Relationships among nightly sleep quality, daily stress, and daily affect

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From: The Journals of Gerontology, Series B(Vol. 72, Issue 3)
Publisher: Gerontological Society of America
Document Type: Author abstract; Report
Length: 203 words

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Abstract :

Objectives. We explored the prospective, microlevel relationship between nightly sleep quality (SQ) and the subsequent day's stress on positive (PA) and negative affect (NA) as well as the moderating relationships between nightly SQ, subsequent stress, and subsequent PA on NA. We investigated whether age moderated these relationships. Method. We collected 56 days of sleep, stress, and affect data using daily diary questionnaires (N = 552). We used multilevel modeling to assess relationships at the between- and within-person levels. Results. Daily increases in SQ and decreases in stress interacted to predict higher daily PA and lower daily NA. Better SQ in older adults enhanced the benefits of PA on the stress-NA relationship more during times of low stress, whereas better sleep in younger adults enhanced the benefits of PA more during times of high stress. Between-person effects were stronger predictors of well-being outcomes than within-person variability. Discussion. The combination of good SQ and higher PA buffered the impact of stress on NA. The moderating impact of age suggests that sleep and stress play different roles across adulthood. Targeting intervention and prevention strategies to improve SQ and enhance PA could disrupt the detrimental relationship between daily stress and NA. Keywords: Affect--Daily diary--Intraindividual variability--Sleep--Stress doi: 10.1093/geronb/gbv060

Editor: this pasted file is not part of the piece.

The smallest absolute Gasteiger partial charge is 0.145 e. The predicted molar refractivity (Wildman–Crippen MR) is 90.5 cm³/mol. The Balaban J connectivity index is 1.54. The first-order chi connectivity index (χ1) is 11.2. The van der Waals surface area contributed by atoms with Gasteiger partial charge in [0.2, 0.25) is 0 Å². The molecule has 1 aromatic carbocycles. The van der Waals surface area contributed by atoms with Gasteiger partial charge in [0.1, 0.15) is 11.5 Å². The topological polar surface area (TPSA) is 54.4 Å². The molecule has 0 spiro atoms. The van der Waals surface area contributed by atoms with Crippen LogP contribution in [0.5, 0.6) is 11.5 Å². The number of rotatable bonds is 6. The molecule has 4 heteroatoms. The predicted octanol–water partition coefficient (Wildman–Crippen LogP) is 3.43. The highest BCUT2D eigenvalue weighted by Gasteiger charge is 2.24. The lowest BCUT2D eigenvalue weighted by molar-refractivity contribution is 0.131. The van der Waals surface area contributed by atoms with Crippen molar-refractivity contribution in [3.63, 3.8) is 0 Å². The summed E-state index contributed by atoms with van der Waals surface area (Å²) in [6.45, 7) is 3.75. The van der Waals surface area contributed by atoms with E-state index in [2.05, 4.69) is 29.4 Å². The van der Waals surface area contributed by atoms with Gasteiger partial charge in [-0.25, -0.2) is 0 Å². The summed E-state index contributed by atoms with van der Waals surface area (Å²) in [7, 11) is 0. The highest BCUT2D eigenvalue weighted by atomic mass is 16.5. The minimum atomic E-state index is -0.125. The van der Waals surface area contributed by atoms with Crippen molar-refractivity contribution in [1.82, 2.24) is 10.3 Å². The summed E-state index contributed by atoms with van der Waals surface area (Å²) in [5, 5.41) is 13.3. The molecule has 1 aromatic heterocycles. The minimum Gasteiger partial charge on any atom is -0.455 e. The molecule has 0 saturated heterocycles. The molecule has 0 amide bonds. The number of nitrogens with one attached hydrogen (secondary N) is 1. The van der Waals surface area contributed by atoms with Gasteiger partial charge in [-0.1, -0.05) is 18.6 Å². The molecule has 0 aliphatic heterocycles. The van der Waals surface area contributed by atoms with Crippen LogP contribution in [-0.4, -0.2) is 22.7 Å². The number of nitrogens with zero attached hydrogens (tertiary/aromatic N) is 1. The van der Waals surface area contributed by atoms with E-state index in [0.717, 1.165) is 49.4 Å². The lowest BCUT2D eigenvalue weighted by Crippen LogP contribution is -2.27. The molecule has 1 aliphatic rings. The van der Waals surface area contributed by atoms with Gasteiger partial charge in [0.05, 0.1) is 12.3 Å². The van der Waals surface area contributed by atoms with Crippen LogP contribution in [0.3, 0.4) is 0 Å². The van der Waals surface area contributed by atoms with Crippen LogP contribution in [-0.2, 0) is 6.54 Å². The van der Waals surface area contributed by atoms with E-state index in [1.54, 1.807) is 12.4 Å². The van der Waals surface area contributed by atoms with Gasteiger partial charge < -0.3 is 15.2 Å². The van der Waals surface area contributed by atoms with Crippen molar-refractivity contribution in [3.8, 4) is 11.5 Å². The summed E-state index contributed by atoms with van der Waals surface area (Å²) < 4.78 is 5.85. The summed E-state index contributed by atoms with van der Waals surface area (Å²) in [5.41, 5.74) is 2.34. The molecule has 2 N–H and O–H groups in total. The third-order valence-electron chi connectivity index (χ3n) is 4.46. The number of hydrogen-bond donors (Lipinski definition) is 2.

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Gale Document Number: GALE|A493990388